5. Mar 17, 2012 #4

    Doc Al

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    If you are moving at 0.99c with respect to a spaceship, then it is the spaceship which measures the length of your room to be contracted, not you. From your own point of view, your room doesn't contract.
  6. Mar 17, 2012 #5
    Oh then I get it. Thank you!
  7. Mar 18, 2012 #6
    Cibek allow me to enlighten you at the risk of getting these facts attacked by materialists. If you are learning from YouTube videos, that's great keep doing that!

    Ok in order for you to properly understand 'speed' you need to know a few more things.

    You see everything in the universe is relative to the person experiencing it. huh?
    If you could set up an experiment where "John' gets to go in a spaceship around the solar system very close to the speed of light. 'Jack' stays on earth to watch John in the spaceship with a very special telescope.

    From the point of view of Jack, Johns mass increased dramatically. Johns wrist watch seems to be ticking so slowly and it would appear that John and his spaceship seem to shrink in size.

    Now let's go into John's head (his experience). You see if John would weight himself(or the ship) nothing changed, the mass did not increase. When he looks at his wrist watch, tick tock tick tock everything seems normal, time does not slow down for him. He does not appear to shrink in size also. Where ever John goes (is moving) everything is fine and dandy.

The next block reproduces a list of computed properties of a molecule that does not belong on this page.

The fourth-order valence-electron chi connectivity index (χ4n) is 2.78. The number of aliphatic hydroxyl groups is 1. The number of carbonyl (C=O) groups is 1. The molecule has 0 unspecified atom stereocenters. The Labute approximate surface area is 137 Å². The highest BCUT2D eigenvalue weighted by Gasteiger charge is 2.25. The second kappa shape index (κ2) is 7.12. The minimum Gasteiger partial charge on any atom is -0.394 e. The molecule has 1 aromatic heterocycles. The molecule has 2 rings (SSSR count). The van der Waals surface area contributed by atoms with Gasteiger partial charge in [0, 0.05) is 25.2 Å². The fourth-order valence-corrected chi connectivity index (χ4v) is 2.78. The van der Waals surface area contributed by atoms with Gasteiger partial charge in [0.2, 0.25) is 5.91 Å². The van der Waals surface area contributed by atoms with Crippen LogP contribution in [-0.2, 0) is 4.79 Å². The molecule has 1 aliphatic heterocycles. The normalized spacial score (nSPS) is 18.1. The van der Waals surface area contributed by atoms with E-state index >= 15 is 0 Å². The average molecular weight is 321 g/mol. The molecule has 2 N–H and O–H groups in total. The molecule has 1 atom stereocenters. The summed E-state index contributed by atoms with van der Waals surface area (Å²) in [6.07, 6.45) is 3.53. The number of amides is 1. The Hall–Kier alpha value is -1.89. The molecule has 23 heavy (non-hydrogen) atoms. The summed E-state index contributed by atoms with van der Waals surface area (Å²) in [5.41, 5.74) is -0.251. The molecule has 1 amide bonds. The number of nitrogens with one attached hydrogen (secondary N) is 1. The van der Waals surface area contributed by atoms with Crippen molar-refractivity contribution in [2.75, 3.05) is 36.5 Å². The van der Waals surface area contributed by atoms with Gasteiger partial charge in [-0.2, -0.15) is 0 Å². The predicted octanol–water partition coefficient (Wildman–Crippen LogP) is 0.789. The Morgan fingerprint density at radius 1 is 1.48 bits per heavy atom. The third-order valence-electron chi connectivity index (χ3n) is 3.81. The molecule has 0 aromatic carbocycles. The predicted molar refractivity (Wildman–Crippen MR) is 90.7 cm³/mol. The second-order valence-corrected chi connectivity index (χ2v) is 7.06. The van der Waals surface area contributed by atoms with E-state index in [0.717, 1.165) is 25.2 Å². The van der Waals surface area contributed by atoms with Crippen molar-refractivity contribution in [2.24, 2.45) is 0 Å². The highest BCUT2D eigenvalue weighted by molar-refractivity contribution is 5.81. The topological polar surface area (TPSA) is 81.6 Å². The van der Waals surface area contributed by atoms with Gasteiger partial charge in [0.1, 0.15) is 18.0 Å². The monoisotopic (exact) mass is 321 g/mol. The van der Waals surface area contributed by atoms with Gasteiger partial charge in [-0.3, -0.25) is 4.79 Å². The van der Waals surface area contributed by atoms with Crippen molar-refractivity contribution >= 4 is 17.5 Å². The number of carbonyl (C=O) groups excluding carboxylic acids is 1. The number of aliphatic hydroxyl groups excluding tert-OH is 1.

In pursuing your interest in studying Physics you need to always keep this in mind.

    I'll go even further, watch the double slit experiment: again you will notice some bizarre facts. You see most Harvard Physics teachers agree that all the physics books need to be re-written. They are based on a 100 year old model that does not include the 'experience' in this universe, very objectively. When everything you ever seen, read, experienced is subjective.

    So you are right, the whole universe is moving, nothing is sitting still, but how fast is it moving?? we can only measure speed from something else that is 'moving' at a different speed.
    Things are not as they seem and the new science is proving this yearly. And yes the vacuum of space is NOT empty but it seems as if this vacuum follows you where ever you go at any speed so you can't measure speed simply from the vacuum.